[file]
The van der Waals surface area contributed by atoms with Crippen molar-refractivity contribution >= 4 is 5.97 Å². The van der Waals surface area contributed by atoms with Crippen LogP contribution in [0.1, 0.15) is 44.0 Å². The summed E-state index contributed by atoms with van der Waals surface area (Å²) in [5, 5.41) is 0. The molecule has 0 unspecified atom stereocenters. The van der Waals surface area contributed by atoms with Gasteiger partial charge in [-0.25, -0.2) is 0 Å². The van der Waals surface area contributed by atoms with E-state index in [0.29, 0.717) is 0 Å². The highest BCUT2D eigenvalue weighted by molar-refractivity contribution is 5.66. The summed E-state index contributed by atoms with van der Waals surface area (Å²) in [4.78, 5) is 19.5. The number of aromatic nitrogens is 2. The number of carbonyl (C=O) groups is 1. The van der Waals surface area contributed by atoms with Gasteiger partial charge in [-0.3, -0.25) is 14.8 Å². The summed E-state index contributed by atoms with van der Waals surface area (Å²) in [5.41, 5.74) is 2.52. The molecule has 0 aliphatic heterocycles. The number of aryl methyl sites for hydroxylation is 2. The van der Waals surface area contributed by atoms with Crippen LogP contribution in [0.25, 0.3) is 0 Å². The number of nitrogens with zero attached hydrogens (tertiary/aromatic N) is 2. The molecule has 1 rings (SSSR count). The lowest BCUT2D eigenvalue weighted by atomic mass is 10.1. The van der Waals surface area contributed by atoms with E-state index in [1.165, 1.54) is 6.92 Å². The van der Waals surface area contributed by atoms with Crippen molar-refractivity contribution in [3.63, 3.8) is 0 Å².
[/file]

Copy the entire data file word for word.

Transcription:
The van der Waals surface area contributed by atoms with Crippen molar-refractivity contribution >= 4 is 5.97 Å². The van der Waals surface area contributed by atoms with Crippen LogP contribution in [0.1, 0.15) is 44.0 Å². The summed E-state index contributed by atoms with van der Waals surface area (Å²) in [5, 5.41) is 0. The molecule has 0 unspecified atom stereocenters. The van der Waals surface area contributed by atoms with Gasteiger partial charge in [-0.25, -0.2) is 0 Å². The van der Waals surface area contributed by atoms with E-state index in [0.29, 0.717) is 0 Å². The highest BCUT2D eigenvalue weighted by molar-refractivity contribution is 5.66. The summed E-state index contributed by atoms with van der Waals surface area (Å²) in [4.78, 5) is 19.5. The number of aromatic nitrogens is 2. The number of carbonyl (C=O) groups is 1. The van der Waals surface area contributed by atoms with Gasteiger partial charge in [-0.3, -0.25) is 14.8 Å². The summed E-state index contributed by atoms with van der Waals surface area (Å²) in [5.41, 5.74) is 2.52. The molecule has 0 aliphatic heterocycles. The number of aryl methyl sites for hydroxylation is 2. The van der Waals surface area contributed by atoms with Crippen LogP contribution in [0.25, 0.3) is 0 Å². The number of nitrogens with zero attached hydrogens (tertiary/aromatic N) is 2. The molecule has 1 rings (SSSR count). The lowest BCUT2D eigenvalue weighted by atomic mass is 10.1. The van der Waals surface area contributed by atoms with E-state index in [1.165, 1.54) is 6.92 Å². The van der Waals surface area contributed by atoms with Crippen molar-refractivity contribution in [3.63, 3.8) is 0 Å².